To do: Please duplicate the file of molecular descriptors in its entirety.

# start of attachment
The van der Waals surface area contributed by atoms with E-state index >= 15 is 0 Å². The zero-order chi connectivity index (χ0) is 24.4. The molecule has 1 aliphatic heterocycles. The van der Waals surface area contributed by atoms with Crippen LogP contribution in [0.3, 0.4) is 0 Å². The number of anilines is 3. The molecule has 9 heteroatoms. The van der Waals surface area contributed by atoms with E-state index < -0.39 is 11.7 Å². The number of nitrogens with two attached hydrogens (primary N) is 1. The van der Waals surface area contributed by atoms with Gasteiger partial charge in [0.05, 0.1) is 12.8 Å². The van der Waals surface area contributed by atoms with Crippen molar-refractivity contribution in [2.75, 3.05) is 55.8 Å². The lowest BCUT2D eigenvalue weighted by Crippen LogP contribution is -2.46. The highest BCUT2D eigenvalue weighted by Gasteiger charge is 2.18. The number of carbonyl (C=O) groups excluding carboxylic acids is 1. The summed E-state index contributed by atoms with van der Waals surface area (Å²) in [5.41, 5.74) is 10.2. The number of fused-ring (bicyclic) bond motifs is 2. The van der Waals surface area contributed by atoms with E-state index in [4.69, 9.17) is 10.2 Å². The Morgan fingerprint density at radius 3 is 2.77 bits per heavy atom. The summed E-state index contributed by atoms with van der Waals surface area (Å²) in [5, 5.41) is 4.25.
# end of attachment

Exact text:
The van der Waals surface area contributed by atoms with E-state index >= 15 is 0 Å². The zero-order chi connectivity index (χ0) is 24.4. The molecule has 1 aliphatic heterocycles. The van der Waals surface area contributed by atoms with Crippen LogP contribution in [0.3, 0.4) is 0 Å². The number of anilines is 3. The molecule has 9 heteroatoms. The van der Waals surface area contributed by atoms with E-state index < -0.39 is 11.7 Å². The number of nitrogens with two attached hydrogens (primary N) is 1. The van der Waals surface area contributed by atoms with Gasteiger partial charge in [0.05, 0.1) is 12.8 Å². The van der Waals surface area contributed by atoms with Crippen molar-refractivity contribution in [2.75, 3.05) is 55.8 Å². The lowest BCUT2D eigenvalue weighted by Crippen LogP contribution is -2.46. The highest BCUT2D eigenvalue weighted by Gasteiger charge is 2.18. The number of carbonyl (C=O) groups excluding carboxylic acids is 1. The summed E-state index contributed by atoms with van der Waals surface area (Å²) in [5.41, 5.74) is 10.2. The number of fused-ring (bicyclic) bond motifs is 2. The van der Waals surface area contributed by atoms with E-state index in [4.69, 9.17) is 10.2 Å². The Morgan fingerprint density at radius 3 is 2.77 bits per heavy atom. The summed E-state index contributed by atoms with van der Waals surface area (Å²) in [5, 5.41) is 4.25.